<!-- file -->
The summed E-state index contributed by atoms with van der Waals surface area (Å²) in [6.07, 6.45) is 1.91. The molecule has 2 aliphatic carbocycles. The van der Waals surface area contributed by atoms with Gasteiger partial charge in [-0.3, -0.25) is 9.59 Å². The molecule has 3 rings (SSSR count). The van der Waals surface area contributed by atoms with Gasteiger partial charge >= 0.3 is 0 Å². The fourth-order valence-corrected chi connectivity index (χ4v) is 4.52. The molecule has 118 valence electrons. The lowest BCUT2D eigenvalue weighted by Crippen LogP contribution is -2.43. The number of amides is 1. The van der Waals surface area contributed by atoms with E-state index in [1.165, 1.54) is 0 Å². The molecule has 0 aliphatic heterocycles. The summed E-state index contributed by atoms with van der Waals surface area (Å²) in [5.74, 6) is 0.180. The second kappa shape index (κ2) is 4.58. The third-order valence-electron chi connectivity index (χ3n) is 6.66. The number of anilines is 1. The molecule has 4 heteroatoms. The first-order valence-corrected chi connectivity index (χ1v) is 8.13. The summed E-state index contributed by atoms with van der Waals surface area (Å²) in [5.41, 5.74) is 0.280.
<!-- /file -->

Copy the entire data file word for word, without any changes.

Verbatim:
The summed E-state index contributed by atoms with van der Waals surface area (Å²) in [6.07, 6.45) is 1.91. The molecule has 2 aliphatic carbocycles. The van der Waals surface area contributed by atoms with Gasteiger partial charge in [-0.3, -0.25) is 9.59 Å². The molecule has 3 rings (SSSR count). The van der Waals surface area contributed by atoms with Gasteiger partial charge >= 0.3 is 0 Å². The fourth-order valence-corrected chi connectivity index (χ4v) is 4.52. The molecule has 118 valence electrons. The lowest BCUT2D eigenvalue weighted by Crippen LogP contribution is -2.43. The number of amides is 1. The van der Waals surface area contributed by atoms with E-state index in [1.165, 1.54) is 0 Å². The molecule has 0 aliphatic heterocycles. The summed E-state index contributed by atoms with van der Waals surface area (Å²) in [5.74, 6) is 0.180. The second kappa shape index (κ2) is 4.58. The third-order valence-electron chi connectivity index (χ3n) is 6.66. The number of anilines is 1. The molecule has 4 heteroatoms. The first-order valence-corrected chi connectivity index (χ1v) is 8.13. The summed E-state index contributed by atoms with van der Waals surface area (Å²) in [5.41, 5.74) is 0.280.